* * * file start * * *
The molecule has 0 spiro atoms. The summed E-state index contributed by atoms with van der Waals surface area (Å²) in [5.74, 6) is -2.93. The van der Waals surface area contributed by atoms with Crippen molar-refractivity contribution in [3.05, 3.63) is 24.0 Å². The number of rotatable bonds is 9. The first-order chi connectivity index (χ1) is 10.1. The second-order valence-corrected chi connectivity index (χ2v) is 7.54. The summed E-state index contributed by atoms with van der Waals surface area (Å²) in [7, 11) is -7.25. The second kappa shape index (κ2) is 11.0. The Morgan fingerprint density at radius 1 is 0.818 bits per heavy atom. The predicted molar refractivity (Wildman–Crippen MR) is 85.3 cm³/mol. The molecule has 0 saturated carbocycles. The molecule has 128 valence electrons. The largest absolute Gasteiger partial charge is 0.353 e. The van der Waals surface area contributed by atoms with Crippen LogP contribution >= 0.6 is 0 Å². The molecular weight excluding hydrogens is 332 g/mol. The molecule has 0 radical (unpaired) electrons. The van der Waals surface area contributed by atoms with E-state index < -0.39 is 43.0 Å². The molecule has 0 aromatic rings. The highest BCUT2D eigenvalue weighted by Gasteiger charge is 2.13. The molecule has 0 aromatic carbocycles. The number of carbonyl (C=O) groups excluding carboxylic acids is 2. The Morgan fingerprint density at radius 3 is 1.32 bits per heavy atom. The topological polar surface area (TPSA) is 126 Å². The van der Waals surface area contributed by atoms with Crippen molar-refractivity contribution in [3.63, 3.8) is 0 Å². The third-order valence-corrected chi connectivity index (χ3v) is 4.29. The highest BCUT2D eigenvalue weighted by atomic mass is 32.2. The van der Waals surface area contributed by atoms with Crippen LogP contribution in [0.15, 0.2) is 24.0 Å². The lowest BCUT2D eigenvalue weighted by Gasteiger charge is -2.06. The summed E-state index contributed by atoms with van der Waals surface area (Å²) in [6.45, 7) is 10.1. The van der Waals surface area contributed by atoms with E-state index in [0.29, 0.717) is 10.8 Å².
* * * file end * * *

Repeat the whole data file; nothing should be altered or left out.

The molecule has 0 spiro atoms. The summed E-state index contributed by atoms with van der Waals surface area (Å²) in [5.74, 6) is -2.93. The van der Waals surface area contributed by atoms with Crippen molar-refractivity contribution in [3.05, 3.63) is 24.0 Å². The number of rotatable bonds is 9. The first-order chi connectivity index (χ1) is 10.1. The second-order valence-corrected chi connectivity index (χ2v) is 7.54. The summed E-state index contributed by atoms with van der Waals surface area (Å²) in [7, 11) is -7.25. The second kappa shape index (κ2) is 11.0. The Morgan fingerprint density at radius 1 is 0.818 bits per heavy atom. The predicted molar refractivity (Wildman–Crippen MR) is 85.3 cm³/mol. The molecule has 0 saturated carbocycles. The molecule has 128 valence electrons. The largest absolute Gasteiger partial charge is 0.353 e. The van der Waals surface area contributed by atoms with Crippen LogP contribution >= 0.6 is 0 Å². The molecular weight excluding hydrogens is 332 g/mol. The molecule has 0 radical (unpaired) electrons. The van der Waals surface area contributed by atoms with E-state index < -0.39 is 43.0 Å². The molecule has 0 aromatic rings. The highest BCUT2D eigenvalue weighted by Gasteiger charge is 2.13. The molecule has 0 aromatic carbocycles. The number of carbonyl (C=O) groups excluding carboxylic acids is 2. The Morgan fingerprint density at radius 3 is 1.32 bits per heavy atom. The topological polar surface area (TPSA) is 126 Å². The van der Waals surface area contributed by atoms with Crippen molar-refractivity contribution in [3.63, 3.8) is 0 Å². The third-order valence-corrected chi connectivity index (χ3v) is 4.29. The highest BCUT2D eigenvalue weighted by atomic mass is 32.2. The van der Waals surface area contributed by atoms with Crippen LogP contribution in [0.15, 0.2) is 24.0 Å². The lowest BCUT2D eigenvalue weighted by Gasteiger charge is -2.06. The summed E-state index contributed by atoms with van der Waals surface area (Å²) in [6.45, 7) is 10.1. The van der Waals surface area contributed by atoms with E-state index in [0.29, 0.717) is 10.8 Å².